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Rock band frontman who died at King's Lynn hospital was 'the most honourable human being'



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Colleagues of a singer who died in Lynn following surgery have described him as a "prodigious talent" and "honourable" individual.

Phil May, frontman of the Pretty Things died, at the Queen Elizabeth Hospital on Friday, aged 75. His death is not related to the coronavirus.

He had been living in Norfolk with his family, and died at 7am following surgery to replace his hip joint.

Phil May of the Pretty Things has died in King's Lynn at the age of 75. Here he is shown performing with his band. Picture: Wikipedia
Phil May of the Pretty Things has died in King's Lynn at the age of 75. Here he is shown performing with his band. Picture: Wikipedia

A statement on the band's official website states the frontman was more than just a writer, lyricist and ground-breaker.

"To those of us who knew him intimately, and loved him, personally, he was a remarkable, mercurial, influential and irreplaceable human being and the finest, most honourable human being I have ever known," the tribute says.

"He was funny, creative, quick, decent, insightful, hugely talented in so many ways, infuriating, direct, and unswervingly loyal, in an industry of frauds, and honest, painfully so. This Idol did not have feet of clay."

Phil May of the Pretty Things has died in King's Lynn at the age of 75. Picture: Wikipedia
Phil May of the Pretty Things has died in King's Lynn at the age of 75. Picture: Wikipedia

As the lead singer of the band for more than 50 years, the Kent-born musician ensured his band were part of the London blues-rock scene having been formed in September 1963.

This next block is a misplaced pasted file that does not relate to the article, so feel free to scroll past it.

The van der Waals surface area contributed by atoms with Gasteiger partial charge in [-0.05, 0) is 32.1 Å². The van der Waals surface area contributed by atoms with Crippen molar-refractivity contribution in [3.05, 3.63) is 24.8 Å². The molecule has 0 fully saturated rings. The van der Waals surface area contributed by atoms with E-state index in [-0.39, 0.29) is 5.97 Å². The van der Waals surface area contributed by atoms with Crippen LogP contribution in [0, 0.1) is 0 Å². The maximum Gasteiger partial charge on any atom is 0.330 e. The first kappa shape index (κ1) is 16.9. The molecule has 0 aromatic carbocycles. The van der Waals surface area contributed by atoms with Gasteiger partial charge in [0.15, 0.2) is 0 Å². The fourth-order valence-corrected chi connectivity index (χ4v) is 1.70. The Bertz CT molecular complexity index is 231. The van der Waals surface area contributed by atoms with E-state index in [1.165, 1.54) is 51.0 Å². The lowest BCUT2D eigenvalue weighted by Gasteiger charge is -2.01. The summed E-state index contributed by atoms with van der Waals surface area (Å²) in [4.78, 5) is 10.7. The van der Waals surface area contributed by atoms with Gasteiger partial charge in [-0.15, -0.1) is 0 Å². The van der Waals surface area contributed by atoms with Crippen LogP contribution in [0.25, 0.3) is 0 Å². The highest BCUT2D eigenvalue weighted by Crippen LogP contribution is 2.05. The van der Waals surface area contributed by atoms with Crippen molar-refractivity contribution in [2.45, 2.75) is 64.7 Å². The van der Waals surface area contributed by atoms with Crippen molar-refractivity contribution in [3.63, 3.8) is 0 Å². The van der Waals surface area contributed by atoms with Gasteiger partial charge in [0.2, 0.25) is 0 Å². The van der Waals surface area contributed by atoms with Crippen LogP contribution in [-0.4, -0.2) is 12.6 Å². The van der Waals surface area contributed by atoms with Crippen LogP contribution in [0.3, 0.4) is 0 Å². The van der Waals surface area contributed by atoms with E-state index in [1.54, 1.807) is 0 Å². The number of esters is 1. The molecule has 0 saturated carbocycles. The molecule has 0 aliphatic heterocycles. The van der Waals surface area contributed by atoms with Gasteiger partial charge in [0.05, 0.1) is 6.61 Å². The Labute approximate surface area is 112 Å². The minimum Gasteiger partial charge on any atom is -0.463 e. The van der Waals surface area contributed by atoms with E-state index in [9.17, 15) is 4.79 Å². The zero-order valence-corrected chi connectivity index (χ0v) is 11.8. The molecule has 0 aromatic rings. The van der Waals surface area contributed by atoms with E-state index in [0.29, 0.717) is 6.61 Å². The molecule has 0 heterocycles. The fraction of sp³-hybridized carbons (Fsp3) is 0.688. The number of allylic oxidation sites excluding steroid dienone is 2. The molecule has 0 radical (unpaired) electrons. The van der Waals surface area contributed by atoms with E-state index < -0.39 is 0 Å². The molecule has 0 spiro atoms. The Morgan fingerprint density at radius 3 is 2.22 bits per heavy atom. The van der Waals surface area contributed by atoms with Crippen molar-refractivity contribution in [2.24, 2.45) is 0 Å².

The last Pretty Things album, 'Bare As Bone, Bright As Blood', is due to be released later this year, with the band lamenting the fact Mr May will never see the release having been "a real labour for him to complete".

As part of his rockstar image, Mr May ensured his hair was as long as possible, and as a result, the band has said many will remember him as “the man with the longest hair in Britain”.

The band's tribute continues: "He was a unique, and consistently challenging and creative man, who was never ready to give up his freedom to be what he chose to be, for money or even fame. He, and his long-time partner on stage and record, Dick Taylor, always danced to a different drummer, and one with a mesmerising beat.

"So, he will hopefully be remembered by you as the great, unique and original, mould-breaking artist he always was, and not just some silly pop star with nothing to say and too much time to say it. Phil was different. We will all remember him with love, affection, and sadness, not a day will pass without him being in my, personal thoughts and in my heart.

"I never met anyone like him, and I won’t ever again. We loved Phil, as many of you did…… The King is dead. We won’t find another….. Goodbye, Phil. We will miss you every day, and remember you with fondness and a smile."

The Pretty Things were respected by the likes of David Bowie and Jimi Hendrix and they were the first people to hear Sgt Pepper when the Beatles recorded next door to them at Abbey Road.

Arguably, their most enduring image comes from their 1968 album 'SF Sorrow', the band's fourth release described by rock critic Alexis Petridis as "one of the few consistently brilliant British psych albums".

Phil May had previously been diagnosed with chronic obstructive pulmonary disease and emphysema. He had been in poor health when the band performed their last live concert in December 2018 at the London O2's Indigo venue.

He is survived by daughter Sorrel, son Paris, and partner Colin Graham.



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